Talking Point: The issues facing women at sea and my goals for Maritime SheEO

May 14, 2020
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Talking Point is a series of thought pieces written by experts in the maritime industry, offering insights into different topics affecting seafarers. This month, we are sharing one of the expert briefings we send to our members early - a preview of what ISWAN members can expect to receive each month. Find out more about how membership of ISWAN can benefit your company or organisation here.

In the latest installment of Talking Point, Sanjam Gupta, Founder of Maritime SheEO, addresses the hurdles for women joining and working in the shipping industry and highlights what is being done to tackle them.

No other profession is probably referred to as a 'man's job' as much as seafaring. Being the daughter of a seafarer, and having lived my childhood hearing tales of my father's time at sea – piracy threats, a mutiny on board, seeing the world et al, led to my fascination for the sea and the maritime industry. My father left sea to set up his maritime business and I spun childhood dreams of working with him whilst still in my second grade. But what strikes me most now, is that never once did I even consider a career at sea, the thought that it was possible never even crossed my mind, even though I come from parents who are extremely progressive and believe in equal opportunities.

Traditional mindsets and patriarchal norms are the biggest hurdles to accepting women on-board. For instance, several years ago I approached a senior official in our Ministry to ask for his directive to companies to accept women seafarers. He told me patronisingly in Hindi: 'Daughter, if our girls will go to sea, who will look after the families and children?' I was so shocked I really had no answer – I don't know what was worse, his thought process or the fact he felt it was acceptable to state this unapologetically.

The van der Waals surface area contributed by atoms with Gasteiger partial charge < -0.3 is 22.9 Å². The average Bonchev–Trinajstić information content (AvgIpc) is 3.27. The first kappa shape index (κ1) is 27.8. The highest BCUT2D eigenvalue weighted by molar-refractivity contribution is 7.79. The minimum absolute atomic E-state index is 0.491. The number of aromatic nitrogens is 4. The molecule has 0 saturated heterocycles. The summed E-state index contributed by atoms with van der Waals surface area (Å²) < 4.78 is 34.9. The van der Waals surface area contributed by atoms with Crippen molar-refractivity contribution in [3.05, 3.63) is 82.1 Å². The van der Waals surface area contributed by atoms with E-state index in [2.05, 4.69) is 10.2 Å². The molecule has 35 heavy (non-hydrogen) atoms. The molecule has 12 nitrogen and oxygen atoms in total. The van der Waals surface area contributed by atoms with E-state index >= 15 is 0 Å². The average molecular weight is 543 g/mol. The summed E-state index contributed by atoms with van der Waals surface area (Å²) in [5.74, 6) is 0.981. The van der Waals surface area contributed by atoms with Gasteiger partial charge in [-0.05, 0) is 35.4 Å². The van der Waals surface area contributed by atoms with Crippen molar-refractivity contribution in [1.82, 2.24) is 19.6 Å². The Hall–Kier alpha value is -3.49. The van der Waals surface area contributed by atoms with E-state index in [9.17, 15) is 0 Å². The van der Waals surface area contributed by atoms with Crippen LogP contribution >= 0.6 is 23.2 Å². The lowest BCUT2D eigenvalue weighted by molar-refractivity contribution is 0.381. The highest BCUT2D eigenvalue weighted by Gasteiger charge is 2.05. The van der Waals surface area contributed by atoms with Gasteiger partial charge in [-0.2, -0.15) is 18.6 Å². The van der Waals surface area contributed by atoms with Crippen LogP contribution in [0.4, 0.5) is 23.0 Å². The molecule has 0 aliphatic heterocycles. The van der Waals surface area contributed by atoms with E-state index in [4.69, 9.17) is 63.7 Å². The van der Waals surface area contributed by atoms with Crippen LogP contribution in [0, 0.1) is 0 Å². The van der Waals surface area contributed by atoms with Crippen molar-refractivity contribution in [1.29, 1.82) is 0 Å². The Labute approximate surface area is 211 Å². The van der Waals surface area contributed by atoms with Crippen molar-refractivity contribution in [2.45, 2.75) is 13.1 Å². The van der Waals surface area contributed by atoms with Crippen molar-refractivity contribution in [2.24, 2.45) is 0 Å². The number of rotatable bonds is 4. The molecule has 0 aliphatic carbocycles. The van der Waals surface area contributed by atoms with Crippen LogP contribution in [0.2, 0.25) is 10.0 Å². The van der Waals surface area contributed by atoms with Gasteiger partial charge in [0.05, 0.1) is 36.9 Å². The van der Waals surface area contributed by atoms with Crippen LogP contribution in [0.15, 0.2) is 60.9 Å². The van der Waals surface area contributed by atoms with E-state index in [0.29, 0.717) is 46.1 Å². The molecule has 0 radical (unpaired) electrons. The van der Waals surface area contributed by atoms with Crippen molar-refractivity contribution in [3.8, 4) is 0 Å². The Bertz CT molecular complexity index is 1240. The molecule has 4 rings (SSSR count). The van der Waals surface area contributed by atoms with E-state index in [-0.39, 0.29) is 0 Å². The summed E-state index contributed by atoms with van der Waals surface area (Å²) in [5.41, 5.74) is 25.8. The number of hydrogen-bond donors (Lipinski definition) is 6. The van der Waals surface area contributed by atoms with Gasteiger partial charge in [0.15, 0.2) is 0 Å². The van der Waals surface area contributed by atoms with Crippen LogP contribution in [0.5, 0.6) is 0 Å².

That does not mean we get disheartened and give up trying, we need good leaders of companies who create facilities and remove hurdles. The message seeps down from the top to the bottom rung. Even though he made that comment, he was ready to follow the government policy wholeheartedly.

In stark comparison to the above view, girls are encouraged to pursue their maritime education and careers at sea. In India, maritime training institutions such as Anglo Eastern Maritime Academy offer 50% fee waivers and follow UN principles. So we have these young enthusiastic girls wishing to make their career at sea.

The first hurdle is getting to complete their sea time. If their employment is not guaranteed by the institute, the girls applying say they go from company to company hearing 'we don’t hire women'. This is good because it helps identify these companies and the authorities can pursue these cases. In India some excellent work has been done by the Director General of Shipping Mr. Amitabh Kumar. What is challenging is when the companies have an 'unwritten' policy to not take women. This cannot be proven and is a challenge. A good case study here is of the Female Cadets of Bangladesh Marine Academy (BMA).